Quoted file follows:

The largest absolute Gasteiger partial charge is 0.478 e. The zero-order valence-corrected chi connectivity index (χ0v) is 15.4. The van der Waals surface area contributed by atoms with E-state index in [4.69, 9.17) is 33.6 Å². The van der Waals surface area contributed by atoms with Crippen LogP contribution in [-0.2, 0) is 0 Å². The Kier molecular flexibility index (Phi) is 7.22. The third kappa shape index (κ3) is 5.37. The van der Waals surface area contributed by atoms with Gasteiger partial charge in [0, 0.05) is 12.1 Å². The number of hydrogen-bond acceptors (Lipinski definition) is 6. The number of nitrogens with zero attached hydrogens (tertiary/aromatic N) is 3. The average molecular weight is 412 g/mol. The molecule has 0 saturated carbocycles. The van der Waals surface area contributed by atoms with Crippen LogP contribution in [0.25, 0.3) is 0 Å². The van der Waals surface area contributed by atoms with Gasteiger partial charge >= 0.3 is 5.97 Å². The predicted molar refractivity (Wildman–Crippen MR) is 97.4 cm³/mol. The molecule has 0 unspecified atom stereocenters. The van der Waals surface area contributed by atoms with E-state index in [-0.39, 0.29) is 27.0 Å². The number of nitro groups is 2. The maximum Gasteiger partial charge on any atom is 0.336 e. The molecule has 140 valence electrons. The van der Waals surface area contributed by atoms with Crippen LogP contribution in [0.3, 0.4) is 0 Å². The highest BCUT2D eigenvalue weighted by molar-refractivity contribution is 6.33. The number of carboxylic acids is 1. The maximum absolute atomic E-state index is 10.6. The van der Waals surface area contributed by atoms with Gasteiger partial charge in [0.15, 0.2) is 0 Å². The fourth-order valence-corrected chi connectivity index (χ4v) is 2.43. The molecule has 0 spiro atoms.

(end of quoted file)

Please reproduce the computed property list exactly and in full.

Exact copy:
The largest absolute Gasteiger partial charge is 0.478 e. The zero-order valence-corrected chi connectivity index (χ0v) is 15.4. The van der Waals surface area contributed by atoms with E-state index in [4.69, 9.17) is 33.6 Å². The van der Waals surface area contributed by atoms with Crippen LogP contribution in [-0.2, 0) is 0 Å². The Kier molecular flexibility index (Phi) is 7.22. The third kappa shape index (κ3) is 5.37. The van der Waals surface area contributed by atoms with Gasteiger partial charge in [0, 0.05) is 12.1 Å². The number of hydrogen-bond acceptors (Lipinski definition) is 6. The number of nitrogens with zero attached hydrogens (tertiary/aromatic N) is 3. The average molecular weight is 412 g/mol. The molecule has 0 saturated carbocycles. The van der Waals surface area contributed by atoms with Crippen LogP contribution in [0.25, 0.3) is 0 Å². The van der Waals surface area contributed by atoms with Gasteiger partial charge >= 0.3 is 5.97 Å². The predicted molar refractivity (Wildman–Crippen MR) is 97.4 cm³/mol. The molecule has 0 unspecified atom stereocenters. The van der Waals surface area contributed by atoms with E-state index in [-0.39, 0.29) is 27.0 Å². The number of nitro groups is 2. The maximum Gasteiger partial charge on any atom is 0.336 e. The molecule has 140 valence electrons. The van der Waals surface area contributed by atoms with Crippen LogP contribution in [0.3, 0.4) is 0 Å². The highest BCUT2D eigenvalue weighted by molar-refractivity contribution is 6.33. The number of carboxylic acids is 1. The maximum absolute atomic E-state index is 10.6. The van der Waals surface area contributed by atoms with Gasteiger partial charge in [0.15, 0.2) is 0 Å². The fourth-order valence-corrected chi connectivity index (χ4v) is 2.43. The molecule has 0 spiro atoms.